The ''' Revised Hepburn''' system of romanization uses a [[macron]] to indicate some [[long vowel]] s, and an apostrophe to note the separation of easily confused phonemes. For example, the name じゅんいちろう, written with the kana characters ''ju''-''n''-''i''-''chi''-''ro''-''u'', and romanized as ''Jun'ichirō'' in Revised Hepburn. This system is widely used in Japan and among foreign students and academics.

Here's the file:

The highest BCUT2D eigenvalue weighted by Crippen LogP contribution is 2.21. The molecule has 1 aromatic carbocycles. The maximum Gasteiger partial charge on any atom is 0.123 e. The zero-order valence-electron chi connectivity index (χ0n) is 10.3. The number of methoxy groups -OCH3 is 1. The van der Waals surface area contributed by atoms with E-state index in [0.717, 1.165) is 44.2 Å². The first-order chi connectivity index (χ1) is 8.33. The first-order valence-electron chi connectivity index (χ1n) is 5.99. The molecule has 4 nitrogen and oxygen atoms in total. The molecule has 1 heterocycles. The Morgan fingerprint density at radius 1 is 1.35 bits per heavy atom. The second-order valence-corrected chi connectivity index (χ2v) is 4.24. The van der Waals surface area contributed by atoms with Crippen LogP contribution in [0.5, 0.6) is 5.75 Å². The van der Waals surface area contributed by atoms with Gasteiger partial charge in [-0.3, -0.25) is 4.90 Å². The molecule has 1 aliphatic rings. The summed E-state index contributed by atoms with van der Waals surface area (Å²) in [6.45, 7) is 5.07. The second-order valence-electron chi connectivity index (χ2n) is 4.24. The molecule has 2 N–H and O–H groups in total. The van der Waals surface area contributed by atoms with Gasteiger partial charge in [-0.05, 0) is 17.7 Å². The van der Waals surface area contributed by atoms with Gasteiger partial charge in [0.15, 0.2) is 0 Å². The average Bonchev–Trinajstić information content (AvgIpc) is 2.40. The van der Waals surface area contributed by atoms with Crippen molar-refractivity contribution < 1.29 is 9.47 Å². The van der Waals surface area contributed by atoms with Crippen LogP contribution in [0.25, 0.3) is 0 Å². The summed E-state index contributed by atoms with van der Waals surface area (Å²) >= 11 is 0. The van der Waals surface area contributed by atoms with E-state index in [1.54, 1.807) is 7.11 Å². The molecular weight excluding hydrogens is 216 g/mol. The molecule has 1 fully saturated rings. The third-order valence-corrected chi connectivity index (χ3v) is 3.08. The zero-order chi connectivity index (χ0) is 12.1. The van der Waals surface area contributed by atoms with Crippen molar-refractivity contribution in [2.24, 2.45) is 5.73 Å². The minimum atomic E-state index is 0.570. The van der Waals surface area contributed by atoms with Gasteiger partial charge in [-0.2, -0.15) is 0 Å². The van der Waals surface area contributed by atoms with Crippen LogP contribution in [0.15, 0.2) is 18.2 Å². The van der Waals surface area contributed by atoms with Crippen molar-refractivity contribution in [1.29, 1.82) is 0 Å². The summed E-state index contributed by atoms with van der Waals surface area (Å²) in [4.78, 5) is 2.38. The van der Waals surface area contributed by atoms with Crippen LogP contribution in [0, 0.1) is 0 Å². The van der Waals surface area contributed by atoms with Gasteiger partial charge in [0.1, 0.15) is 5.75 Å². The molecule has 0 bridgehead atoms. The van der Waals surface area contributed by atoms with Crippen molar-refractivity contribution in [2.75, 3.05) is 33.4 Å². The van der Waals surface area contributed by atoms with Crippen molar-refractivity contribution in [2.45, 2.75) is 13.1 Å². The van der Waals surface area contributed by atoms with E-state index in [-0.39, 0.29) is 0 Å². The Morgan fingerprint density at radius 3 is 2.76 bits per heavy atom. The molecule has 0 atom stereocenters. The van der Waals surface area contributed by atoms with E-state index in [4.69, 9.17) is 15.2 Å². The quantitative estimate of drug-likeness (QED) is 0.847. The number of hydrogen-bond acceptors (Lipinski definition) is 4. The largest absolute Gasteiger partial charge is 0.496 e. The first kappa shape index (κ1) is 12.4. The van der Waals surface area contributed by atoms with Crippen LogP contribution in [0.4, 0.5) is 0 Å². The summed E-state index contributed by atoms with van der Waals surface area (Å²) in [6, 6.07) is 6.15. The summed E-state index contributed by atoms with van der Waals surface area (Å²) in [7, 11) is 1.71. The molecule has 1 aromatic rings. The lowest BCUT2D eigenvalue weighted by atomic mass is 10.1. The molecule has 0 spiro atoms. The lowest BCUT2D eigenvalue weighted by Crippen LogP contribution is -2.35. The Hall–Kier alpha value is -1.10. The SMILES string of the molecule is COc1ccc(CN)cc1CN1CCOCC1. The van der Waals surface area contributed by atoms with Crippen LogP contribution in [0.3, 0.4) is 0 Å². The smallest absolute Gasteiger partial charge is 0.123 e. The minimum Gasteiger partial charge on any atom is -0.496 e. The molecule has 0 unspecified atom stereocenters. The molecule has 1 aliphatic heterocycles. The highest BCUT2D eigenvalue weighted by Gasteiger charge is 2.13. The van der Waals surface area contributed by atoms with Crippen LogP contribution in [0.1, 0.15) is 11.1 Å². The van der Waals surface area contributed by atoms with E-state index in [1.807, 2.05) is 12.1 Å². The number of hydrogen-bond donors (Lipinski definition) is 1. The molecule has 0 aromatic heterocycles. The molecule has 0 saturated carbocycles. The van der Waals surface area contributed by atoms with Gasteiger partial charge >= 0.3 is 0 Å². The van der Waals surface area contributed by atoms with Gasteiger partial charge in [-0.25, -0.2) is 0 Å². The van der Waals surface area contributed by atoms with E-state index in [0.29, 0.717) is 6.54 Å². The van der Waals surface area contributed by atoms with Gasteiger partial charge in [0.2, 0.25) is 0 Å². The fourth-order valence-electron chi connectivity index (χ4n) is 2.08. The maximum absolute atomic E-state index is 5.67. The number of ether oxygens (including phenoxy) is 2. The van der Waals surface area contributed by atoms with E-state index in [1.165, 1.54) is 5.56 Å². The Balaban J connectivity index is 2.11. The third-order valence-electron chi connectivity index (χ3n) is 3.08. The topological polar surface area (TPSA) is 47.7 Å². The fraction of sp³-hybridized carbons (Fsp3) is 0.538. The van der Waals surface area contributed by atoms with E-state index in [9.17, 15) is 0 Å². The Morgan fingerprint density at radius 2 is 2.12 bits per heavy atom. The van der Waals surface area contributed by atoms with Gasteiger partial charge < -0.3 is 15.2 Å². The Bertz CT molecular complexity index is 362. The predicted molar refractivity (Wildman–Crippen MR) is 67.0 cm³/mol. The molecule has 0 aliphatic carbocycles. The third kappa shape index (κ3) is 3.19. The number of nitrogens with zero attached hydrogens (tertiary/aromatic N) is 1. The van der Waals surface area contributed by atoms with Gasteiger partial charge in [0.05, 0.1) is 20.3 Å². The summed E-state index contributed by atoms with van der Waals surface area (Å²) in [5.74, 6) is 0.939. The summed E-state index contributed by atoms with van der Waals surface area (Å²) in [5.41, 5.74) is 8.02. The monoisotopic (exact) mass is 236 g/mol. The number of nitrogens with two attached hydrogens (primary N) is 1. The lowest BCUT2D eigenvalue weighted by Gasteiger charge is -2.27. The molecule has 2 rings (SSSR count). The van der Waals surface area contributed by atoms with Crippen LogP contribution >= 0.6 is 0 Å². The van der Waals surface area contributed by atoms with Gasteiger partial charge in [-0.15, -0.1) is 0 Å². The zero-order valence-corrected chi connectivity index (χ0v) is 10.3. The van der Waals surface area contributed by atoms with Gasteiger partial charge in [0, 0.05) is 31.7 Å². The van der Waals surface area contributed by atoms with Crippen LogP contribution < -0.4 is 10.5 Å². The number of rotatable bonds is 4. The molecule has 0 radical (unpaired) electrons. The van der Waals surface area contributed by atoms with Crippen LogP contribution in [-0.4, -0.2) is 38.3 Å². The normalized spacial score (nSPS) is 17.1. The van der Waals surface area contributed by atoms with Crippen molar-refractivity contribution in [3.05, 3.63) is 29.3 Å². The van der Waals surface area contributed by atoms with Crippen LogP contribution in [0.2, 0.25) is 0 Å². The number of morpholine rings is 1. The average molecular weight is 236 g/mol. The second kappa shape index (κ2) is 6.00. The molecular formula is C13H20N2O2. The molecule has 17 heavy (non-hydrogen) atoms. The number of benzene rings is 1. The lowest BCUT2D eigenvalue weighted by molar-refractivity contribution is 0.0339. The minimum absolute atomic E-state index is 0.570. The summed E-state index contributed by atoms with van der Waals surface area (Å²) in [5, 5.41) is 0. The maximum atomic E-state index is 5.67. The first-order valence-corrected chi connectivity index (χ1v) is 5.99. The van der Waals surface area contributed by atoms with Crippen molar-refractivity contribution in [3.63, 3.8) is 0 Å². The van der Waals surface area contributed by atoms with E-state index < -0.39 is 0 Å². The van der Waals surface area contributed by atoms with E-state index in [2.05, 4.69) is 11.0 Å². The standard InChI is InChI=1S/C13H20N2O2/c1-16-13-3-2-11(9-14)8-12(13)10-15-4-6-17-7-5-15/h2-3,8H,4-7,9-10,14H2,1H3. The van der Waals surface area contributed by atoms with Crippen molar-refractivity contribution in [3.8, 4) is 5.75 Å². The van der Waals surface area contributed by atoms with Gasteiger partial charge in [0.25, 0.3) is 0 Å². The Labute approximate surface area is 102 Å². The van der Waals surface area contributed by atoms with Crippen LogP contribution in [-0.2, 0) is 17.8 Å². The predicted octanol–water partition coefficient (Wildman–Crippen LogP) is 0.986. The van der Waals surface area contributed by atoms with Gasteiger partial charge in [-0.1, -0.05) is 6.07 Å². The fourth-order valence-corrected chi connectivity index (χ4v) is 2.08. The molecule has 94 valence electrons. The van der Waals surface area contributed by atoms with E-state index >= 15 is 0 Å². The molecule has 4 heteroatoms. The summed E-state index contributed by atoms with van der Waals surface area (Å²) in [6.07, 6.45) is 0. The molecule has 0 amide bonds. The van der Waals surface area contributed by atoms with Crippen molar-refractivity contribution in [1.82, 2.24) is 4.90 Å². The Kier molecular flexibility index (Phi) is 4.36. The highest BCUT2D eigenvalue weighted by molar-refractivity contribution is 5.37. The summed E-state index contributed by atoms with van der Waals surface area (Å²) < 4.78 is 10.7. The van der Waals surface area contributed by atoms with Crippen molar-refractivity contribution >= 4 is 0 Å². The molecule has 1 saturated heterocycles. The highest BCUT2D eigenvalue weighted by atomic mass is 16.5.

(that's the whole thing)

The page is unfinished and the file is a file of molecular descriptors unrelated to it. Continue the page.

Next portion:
romanization generally follows English phonology with [[Romance languages| Romance]] vowels, and is an intuitive method of showing [[Anglophone]] s the pronunciation of a word in Japanese. It was standardized in the USA as ''American National Standard System for the Romanization of Japanese (Modified Hepburn)'', but this status was abolished on [[October 6]], []. Hepburn is the most common romanization system in use today, especially in the English-speaking world. The Hepburn system has been criticized because its distortion of the Japanese phonology can make it harder to teach Japanese to non-natives.